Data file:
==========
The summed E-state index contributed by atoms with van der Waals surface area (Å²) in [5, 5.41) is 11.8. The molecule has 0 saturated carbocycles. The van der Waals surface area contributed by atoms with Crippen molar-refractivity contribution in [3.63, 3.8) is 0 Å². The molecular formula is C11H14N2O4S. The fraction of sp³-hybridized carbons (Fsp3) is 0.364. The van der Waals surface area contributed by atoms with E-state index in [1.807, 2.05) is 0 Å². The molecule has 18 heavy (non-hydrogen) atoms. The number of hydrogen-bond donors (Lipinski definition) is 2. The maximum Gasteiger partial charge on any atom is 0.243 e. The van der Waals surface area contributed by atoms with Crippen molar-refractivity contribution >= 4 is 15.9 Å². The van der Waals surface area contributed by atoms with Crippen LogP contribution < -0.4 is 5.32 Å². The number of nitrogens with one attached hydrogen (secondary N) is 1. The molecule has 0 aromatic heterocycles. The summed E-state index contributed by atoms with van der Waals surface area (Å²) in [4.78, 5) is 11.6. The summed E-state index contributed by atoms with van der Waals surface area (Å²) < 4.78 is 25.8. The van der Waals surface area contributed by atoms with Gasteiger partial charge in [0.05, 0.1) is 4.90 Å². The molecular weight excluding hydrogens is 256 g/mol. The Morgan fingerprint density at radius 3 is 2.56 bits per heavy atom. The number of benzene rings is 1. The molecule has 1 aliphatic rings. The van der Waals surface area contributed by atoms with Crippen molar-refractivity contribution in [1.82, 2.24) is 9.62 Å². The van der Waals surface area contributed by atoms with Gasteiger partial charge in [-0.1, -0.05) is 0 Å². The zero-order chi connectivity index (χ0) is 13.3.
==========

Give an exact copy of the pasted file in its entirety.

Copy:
The summed E-state index contributed by atoms with van der Waals surface area (Å²) in [5, 5.41) is 11.8. The molecule has 0 saturated carbocycles. The van der Waals surface area contributed by atoms with Crippen molar-refractivity contribution in [3.63, 3.8) is 0 Å². The molecular formula is C11H14N2O4S. The fraction of sp³-hybridized carbons (Fsp3) is 0.364. The van der Waals surface area contributed by atoms with E-state index in [1.807, 2.05) is 0 Å². The molecule has 18 heavy (non-hydrogen) atoms. The number of hydrogen-bond donors (Lipinski definition) is 2. The maximum Gasteiger partial charge on any atom is 0.243 e. The van der Waals surface area contributed by atoms with Crippen molar-refractivity contribution >= 4 is 15.9 Å². The van der Waals surface area contributed by atoms with Crippen LogP contribution < -0.4 is 5.32 Å². The number of nitrogens with one attached hydrogen (secondary N) is 1. The molecule has 0 aromatic heterocycles. The summed E-state index contributed by atoms with van der Waals surface area (Å²) in [4.78, 5) is 11.6. The summed E-state index contributed by atoms with van der Waals surface area (Å²) < 4.78 is 25.8. The van der Waals surface area contributed by atoms with Gasteiger partial charge in [0.05, 0.1) is 4.90 Å². The molecular weight excluding hydrogens is 256 g/mol. The Morgan fingerprint density at radius 3 is 2.56 bits per heavy atom. The number of benzene rings is 1. The molecule has 1 aliphatic rings. The van der Waals surface area contributed by atoms with Crippen molar-refractivity contribution in [1.82, 2.24) is 9.62 Å². The van der Waals surface area contributed by atoms with Gasteiger partial charge in [-0.1, -0.05) is 0 Å². The zero-order chi connectivity index (χ0) is 13.3.